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CarsSumo – We were having lunch in the breakroom of my grandfather’s garage when my aunt came running through to grab some eyewash for one of the mechanics.

He had failed to wear proper protection and had shot lubricant into his eye.

In the past, it was common to eschew personal protection equipment in a show of bravado. The chances of something going wrong were minimal, and being able to weld through squinted eyes was impressive.

These days, staff are less interested in impressing their co-workers and more interested in making it to retirement without injury.

Here are a few ideas to implement in your shop or in your home garage to make sure you and your staff have the highest standard of safety.

Mechanic Safety Tips
Mechanic Safety Tips

What is Safety?

The definition of safety is “reducing unacceptable risk.” Risk is the probability of something going wrong and harming the body.

Every employing should be introduced to this concept of probability. Sure, you might fail to use jack stands, and nothing goes wrong.

But everything is a probability. The chances or probability that something could go wrong is going to increase with each improper use of a tool.

The more frequently we are exposed to a hazard, the higher a risk we face from that hazard.

Habit Creation

The way we work dramatically influences the probability of personal harm. If we consistently take unsafe shortcuts, those patterns become ingrained in our minds, increasing the risk that something might go wrong.

It is imperative that we identify the safest way to perform a task and that we consciously do it the same way each time. This builds the neural circuits that prevent us from harming ourselves or others.

Frequency of task completion can build complacency. Dangerous tasks must be reviewed frequently to ensure that the staff is following best practices.

Avoiding Some Of The Most Common Workplace Injuries

Slips, Trips, and Falls

Some of the most common injuries come from cluttered shops. Tooltally.com recommends using shelving and tool benches to keep everything carefully organized.

Staff must be given time to clean up their tasks. Often in the fast-paced shop, it is hard to create that time to keep it clean. This priority needs to be pushed down in the way a mechanic’s day is organized and scheduled.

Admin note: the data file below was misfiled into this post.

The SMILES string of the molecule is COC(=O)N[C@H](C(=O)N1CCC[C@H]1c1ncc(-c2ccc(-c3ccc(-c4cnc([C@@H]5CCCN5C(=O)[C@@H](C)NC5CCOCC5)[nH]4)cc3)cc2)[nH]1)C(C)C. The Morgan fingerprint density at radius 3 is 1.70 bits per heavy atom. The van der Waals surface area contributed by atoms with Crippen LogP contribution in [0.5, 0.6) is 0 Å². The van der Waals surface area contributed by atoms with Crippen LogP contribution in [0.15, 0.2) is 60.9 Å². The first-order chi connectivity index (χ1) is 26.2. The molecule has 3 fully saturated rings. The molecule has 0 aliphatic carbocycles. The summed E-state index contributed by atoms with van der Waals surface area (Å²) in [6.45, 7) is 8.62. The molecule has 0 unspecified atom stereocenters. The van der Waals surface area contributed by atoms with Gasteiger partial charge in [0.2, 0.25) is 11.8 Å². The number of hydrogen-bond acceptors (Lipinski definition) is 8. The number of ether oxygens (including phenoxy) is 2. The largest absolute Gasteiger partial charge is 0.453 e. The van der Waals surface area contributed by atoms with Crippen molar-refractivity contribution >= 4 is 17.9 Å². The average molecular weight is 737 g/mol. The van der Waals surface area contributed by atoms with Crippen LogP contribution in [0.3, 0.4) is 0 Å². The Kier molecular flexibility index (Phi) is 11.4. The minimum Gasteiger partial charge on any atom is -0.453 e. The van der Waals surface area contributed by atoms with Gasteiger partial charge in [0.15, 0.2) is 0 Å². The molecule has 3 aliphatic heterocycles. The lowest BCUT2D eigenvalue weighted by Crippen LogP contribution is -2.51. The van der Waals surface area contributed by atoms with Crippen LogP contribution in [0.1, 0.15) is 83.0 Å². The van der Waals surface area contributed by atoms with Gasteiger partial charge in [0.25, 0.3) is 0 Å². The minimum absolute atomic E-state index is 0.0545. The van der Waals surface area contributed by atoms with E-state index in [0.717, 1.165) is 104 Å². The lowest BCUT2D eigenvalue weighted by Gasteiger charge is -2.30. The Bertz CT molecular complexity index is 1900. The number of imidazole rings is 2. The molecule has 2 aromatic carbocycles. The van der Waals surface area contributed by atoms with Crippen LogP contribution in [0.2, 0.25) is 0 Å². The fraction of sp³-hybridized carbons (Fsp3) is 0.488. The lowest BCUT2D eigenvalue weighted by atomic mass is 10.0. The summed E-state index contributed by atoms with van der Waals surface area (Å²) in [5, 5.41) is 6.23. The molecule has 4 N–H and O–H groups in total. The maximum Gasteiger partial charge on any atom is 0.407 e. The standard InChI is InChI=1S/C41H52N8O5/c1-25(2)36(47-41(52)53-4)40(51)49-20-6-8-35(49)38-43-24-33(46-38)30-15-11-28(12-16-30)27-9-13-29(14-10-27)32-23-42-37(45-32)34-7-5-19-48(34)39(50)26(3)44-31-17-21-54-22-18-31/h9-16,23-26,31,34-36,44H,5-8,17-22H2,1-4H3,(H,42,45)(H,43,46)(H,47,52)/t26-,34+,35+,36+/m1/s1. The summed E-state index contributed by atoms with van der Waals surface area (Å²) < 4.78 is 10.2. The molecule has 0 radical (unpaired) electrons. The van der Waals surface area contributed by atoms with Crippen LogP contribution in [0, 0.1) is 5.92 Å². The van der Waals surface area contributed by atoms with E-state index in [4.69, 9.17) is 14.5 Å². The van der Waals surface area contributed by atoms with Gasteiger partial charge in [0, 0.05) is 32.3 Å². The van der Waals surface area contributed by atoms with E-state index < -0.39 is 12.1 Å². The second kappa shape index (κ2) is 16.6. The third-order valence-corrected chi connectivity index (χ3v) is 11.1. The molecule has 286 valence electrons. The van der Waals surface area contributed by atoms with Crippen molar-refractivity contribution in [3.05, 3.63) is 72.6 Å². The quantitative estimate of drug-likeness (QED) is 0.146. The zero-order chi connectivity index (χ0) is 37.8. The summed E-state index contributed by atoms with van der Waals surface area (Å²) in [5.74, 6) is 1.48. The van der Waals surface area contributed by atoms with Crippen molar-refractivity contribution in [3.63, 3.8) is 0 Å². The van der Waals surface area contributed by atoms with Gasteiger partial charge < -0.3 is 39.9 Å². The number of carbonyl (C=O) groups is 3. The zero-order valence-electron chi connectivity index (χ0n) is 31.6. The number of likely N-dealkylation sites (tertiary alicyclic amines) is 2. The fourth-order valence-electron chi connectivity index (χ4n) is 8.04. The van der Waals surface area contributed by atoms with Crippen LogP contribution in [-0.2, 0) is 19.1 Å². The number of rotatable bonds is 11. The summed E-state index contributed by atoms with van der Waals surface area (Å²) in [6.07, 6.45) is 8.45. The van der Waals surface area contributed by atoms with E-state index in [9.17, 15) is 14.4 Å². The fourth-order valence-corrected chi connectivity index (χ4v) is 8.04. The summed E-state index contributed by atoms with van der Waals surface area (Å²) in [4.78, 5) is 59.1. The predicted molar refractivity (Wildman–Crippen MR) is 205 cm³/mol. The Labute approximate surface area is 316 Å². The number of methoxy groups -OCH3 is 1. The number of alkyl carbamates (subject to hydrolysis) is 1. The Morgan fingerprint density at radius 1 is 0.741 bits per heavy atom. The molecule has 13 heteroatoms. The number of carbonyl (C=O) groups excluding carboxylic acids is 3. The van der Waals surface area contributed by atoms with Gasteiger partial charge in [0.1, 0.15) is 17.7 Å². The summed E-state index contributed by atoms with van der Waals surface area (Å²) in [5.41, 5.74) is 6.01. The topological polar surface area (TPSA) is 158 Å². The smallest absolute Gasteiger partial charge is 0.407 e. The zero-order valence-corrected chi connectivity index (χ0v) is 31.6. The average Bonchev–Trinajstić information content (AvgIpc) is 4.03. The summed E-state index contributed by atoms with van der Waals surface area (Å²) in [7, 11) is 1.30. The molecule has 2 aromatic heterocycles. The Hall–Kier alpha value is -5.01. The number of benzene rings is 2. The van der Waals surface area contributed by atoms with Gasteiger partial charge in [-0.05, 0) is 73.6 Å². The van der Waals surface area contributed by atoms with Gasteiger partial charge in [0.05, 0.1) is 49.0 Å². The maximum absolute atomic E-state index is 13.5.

Muscle Strains

Muscle strains and repetitive stress injuries are a massive danger for career mechanics.

To prevent these types of injuries, you need to make sure your staff has enough support gear to protect themselves.

Knee pads, topside creepers, and back braces can help support the body.

Additionally, taking midday walking and stretching breaks can help your staff protect themselves. Learn some basic finger stretching and body stretching techniques and make sure your staff stops once a day to take care of their muscles.

Being Hit By Falling Objects

It is not common to see a mechanic wear a hard hat in the shop, but it might be time to start considering this.

Even wearing a baseball cap can help protect the head when it is hit with lighter objects.

There are also some new hats like the 2nd Skull cap worn by football players and cyclists.

Research and invest in minimal headgear to make sure that you keep your staff protected.

Eye Injury

Protecting your eyes is super important. No one wants to end up blind, and the medical costs associated with an eye injury can result in an expensive workman’s comp claim.

Many shops require that all employees who step onto the shop floor wear eye protection. This is a reasonable precaution.

Even go to the point that if a customer is required to wear eye protection if they step onto the shop floor. This is how our Chevy shop handles their safety procedures.

Mechanic Safety Tips
Eye Injury – Auto Mechanic

Cuts

Cuts and Abrasions will hopefull be more minimal, but losing a finger at the workplace is a serious matter.

Wearing gloves can interfere with operator performance, and makes them less likely to use them.

Research and try out some gloves for your team. Investing in these pieces of safety gear can allow you to require the team to use them, protect themselves from injury, and reduce your risk to workplace claims and downtime from injury.

How To Create A Safer Workplace

  1. Identify The Risk – Having someone observe the staff for a week can help you identify the tasks that are done most frequently and where some of the greatest hazards are.
  2. Set Limits – Every tool has limits where it will fail. Make sure those limits are clearly defined for each mechanic. Where a task is done frequently, it is good to use prominent labeling and wall signs to ensure that the entire team knows what the safety limits are.
  3. Train – In order for a team to follow the proper procedure, it is important that safety is prioritized over speed in the company culture. Everyone from the CEO to the front desk to the shop intern should understand the importance of prioritizing safety.
  4. Evaluate – Unless humans are held to a high standard, they will slip back to the lowest common denominator. It is important to regularly evaluate your staff and call attention to unsafe practices to ensure that the proper neural pathways are being built through repetition.
  5. Train in first aid –¬†All of your staff should be trained in first aid and should be able to follow all of the basic safety response to help their co-workers out should an incident occur.

Workplace Protection Increases Profitability

Initially, it can seem like a waste of labor hours to invest in nothing but safety. However, by reducing your workmen’s comp claims, lawyer fees and time lost, you will more than make up these savings on the back end.

As we start moving into 2020, take some time to review your safety strategy.